ROBERT MANGOLD AND PRINTMAKING
For Robert Mangold, printmaking and drawing are ways of investigating process and visual ideas. Associated with the Minimalist art movement of the 1960s, Mangold developed a reductive vocabulary based on geometric forms, monochromatic color, and an emphasis on the flatness of the painted picture plane. Within this seemingly proscribed repertoire, his work has evolved over time to a heightened complexity and lyricism through the use of innovatively shaped asymmetric and multiple-panel canvases and works on paper, curvilinear lines that connect and unify geometric shapes, and ineffable and surprising color combinations.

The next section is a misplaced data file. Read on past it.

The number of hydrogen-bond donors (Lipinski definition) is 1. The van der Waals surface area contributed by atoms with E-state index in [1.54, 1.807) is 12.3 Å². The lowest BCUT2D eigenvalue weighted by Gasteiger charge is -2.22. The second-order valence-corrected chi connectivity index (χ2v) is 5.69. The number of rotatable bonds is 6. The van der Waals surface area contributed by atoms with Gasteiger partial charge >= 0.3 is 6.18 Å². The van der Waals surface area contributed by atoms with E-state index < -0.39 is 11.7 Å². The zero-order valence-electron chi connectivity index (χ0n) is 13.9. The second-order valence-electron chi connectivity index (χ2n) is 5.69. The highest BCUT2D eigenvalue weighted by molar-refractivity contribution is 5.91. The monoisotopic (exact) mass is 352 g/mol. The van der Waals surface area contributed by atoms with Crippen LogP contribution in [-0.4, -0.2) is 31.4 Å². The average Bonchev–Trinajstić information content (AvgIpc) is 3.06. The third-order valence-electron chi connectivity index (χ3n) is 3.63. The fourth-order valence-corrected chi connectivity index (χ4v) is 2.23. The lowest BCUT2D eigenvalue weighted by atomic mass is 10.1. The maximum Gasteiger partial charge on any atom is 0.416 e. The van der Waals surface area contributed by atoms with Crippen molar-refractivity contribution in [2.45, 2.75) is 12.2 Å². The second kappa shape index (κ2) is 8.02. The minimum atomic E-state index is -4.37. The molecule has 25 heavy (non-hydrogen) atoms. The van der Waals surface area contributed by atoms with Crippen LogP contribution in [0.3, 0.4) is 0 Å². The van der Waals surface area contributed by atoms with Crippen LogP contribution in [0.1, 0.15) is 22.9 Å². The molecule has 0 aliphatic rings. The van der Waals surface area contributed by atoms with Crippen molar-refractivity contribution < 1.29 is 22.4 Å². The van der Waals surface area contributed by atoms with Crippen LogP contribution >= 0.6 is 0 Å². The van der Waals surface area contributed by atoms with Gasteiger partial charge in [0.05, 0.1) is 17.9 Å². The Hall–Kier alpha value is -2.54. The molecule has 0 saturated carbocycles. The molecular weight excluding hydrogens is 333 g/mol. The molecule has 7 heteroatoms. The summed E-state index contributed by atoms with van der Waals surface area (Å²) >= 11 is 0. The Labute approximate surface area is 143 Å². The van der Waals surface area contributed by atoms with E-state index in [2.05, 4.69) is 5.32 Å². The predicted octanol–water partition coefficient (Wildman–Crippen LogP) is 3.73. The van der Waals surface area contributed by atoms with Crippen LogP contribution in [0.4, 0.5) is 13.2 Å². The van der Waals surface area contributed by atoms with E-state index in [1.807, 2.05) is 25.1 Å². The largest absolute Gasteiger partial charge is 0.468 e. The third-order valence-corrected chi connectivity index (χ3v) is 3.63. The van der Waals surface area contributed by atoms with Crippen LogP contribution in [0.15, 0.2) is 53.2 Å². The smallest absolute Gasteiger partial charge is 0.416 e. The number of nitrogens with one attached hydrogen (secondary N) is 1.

Mangold rarely conceives of a single work, choosing instead to approach an idea again and again, with related groups developing. Working non-hierarchically with drawing, printmaking, and painting, the artist elaborates, reconsiders, and amplifies visual ideas in different scales and media. Over the course of a remarkably distinguished fifty-year career, very distinct bodies of work are clearly identifiable, but so are interwoven themes and variations that emerge, recede, and intersect in what artist and critic Robert Storr describes as “overlapping components of a larger orchestral work”.